My first exposure to woodworking at about age 9, was helping my grandfather build new cabinets for our home. My job was to hold the outboard end of a sheets of plywood as he ran them through the table saw. After the cabinets were finished, my dad took me along to the lumber yard to pick out the oak for the cabinet doors. So many doors. I spent the next few months sanding the burn marks out of the profiles of raised panels, stiles, and rails as we covered all those cabinets. By the time we were done I had all the knowledge and experience I needed to build my Mom a blanket chest that was bigger than me for the foot of her bed. As I grew up, I continued to tinker in woodworking until girls, cars, and school took nearly all of my attention.
As I completed my Industrial Engineering degree at Georgia Tech, the desire to make began to surface again, so I bought a house to renovate. As I worked through that project, I realized I enjoyed working on my home more than paperwork at my job. I began looking for a way to do something that involved using my hands as well as my head. After mentioning this to my father, I discovered that a distant relative was looking to retire from a small furniture company he had started nearly fifty years before.
I went to Ozark, MO to have a look and before I got back to Atlanta I was making plans to move. In 2004, I set to work to rebuild Norman’s Furniture. During the next several years I learned a lot about production woodworking and running a business, but even more about myself and what I really wanted to do with the precious time I could dedicate to building, when I wasn’t running the business.
I slowly came to be dissatisfied with the mundane process of making the same pieces over and over. Making furniture in larger quantities didn’t give me the personal connection to my work that I had been searching for when I took over the company. I got burned out. To spice things up I began to take on custom jobs, but quickly got frustrated with the limitations of my machines. I turned to hand tools for some new skills and inspiration.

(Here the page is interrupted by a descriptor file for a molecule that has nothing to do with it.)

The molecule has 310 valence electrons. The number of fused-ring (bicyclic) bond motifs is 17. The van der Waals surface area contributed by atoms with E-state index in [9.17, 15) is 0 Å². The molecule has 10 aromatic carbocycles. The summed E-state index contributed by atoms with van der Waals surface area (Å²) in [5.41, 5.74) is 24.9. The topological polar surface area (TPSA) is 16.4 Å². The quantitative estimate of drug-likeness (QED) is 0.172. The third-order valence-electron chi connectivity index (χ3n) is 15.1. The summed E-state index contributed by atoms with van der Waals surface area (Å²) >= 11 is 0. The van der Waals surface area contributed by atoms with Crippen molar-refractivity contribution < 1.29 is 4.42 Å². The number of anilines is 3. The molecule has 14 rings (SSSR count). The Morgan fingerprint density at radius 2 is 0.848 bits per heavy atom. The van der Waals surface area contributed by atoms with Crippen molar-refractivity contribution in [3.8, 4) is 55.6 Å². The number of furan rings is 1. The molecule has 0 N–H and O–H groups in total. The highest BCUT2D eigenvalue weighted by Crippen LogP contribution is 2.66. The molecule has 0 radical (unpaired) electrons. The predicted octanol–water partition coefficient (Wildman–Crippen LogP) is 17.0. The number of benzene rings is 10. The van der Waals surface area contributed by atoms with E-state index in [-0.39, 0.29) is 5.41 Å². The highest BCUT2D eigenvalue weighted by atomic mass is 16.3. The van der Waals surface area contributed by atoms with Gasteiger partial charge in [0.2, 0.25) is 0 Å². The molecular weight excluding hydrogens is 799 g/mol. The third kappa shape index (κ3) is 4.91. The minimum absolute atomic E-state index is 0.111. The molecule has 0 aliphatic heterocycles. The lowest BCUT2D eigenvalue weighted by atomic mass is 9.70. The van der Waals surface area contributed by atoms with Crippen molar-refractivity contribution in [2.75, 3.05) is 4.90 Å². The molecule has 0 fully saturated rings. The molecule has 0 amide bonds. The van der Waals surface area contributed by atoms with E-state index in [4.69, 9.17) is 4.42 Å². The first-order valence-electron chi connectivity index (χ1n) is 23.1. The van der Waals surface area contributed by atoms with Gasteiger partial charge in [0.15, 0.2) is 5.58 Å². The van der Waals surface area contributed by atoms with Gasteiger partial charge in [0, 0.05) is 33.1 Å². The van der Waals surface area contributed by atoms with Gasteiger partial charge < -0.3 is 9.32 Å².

As I browsed through the Lee Valley website in search of a blast gate for a wide belt sander, I was drawn to their hand planes. Before I knew what was happening, I had placed a Low Angle Jack Plane and a copy of “The Anarchists Tool Chest” in my shopping cart.
When the order arrived, I tossed the blast gate aside and pulled the shiny new plane from it’s box. It worked beautifully, but my trusty assembly table had no way to hold the work. I took the book home and devoured it. I read the section on work-holding several times and began planning to build my first real workbench, a Roubo! I bought a book about workbenches, and started reading woodworking book or blog I could find. I was excited about woodworking again.
Then I hit a road block. Despite a shop full of big machines and all my years of experience, I was completely overwhelmed at the thought of building such a massive project which required such precise joinery. I just didn’t have the skills. So I grabbed a last minute spot in a class… “Build a Campaign Chest with Christopher Schwarz”.
What a blast! I learned so much in such a short time. Setting up a new plane, sharpening, dovetailing, layout… Why hadn’t I done this sooner? Evenings were spent socializing with the instructor and most of the other students. I confessed to my new woodworking friends that I was a little frightened of making my own bench and that I was having trouble getting started. Chris chuckled and started running down the list of tools I might have in my shop. “You got a decent jointer.” Yep. “Big thickness planer?” Yes. “How ’bout a wide belt?” Just got it set up a couple months ago. “Not only should you have a great bench, you should be making them for other people. In fact, if you can get a prototype together in the next 2-1/2 weeks, I’ll put it in my booth at Handworks!”
That was all I needed to hear. Before I headed home from class at the end of the week I had worked out a design. On the drive home, my mind set to work on the process of bench making. 12 days after the end of the class I had a prototype kit loaded in my car and I was on my way to Iowa.
The first Handworks was a lot of fun, but not what I would call a great success for my business. The bench truly was a prototype. I got some positive feedback, and encouragement from other woodworkers who’s opinions I have come to greatly respect, but nobody really seemd interested in buying. I went home with my tail between my legs and assembled the bench. I put it to work and really began to appreciate what a good bench can do to improve your efficiency in the shop. I installed some hardware that I had picked up a the show and became completely dependent on leg vises. Through all that my handtool skills began to develop and I became a better woodworker. I built several more prototypes, filled my shop with workbenches, and began the process of building Plate 11 Workbench Co. into what it is today.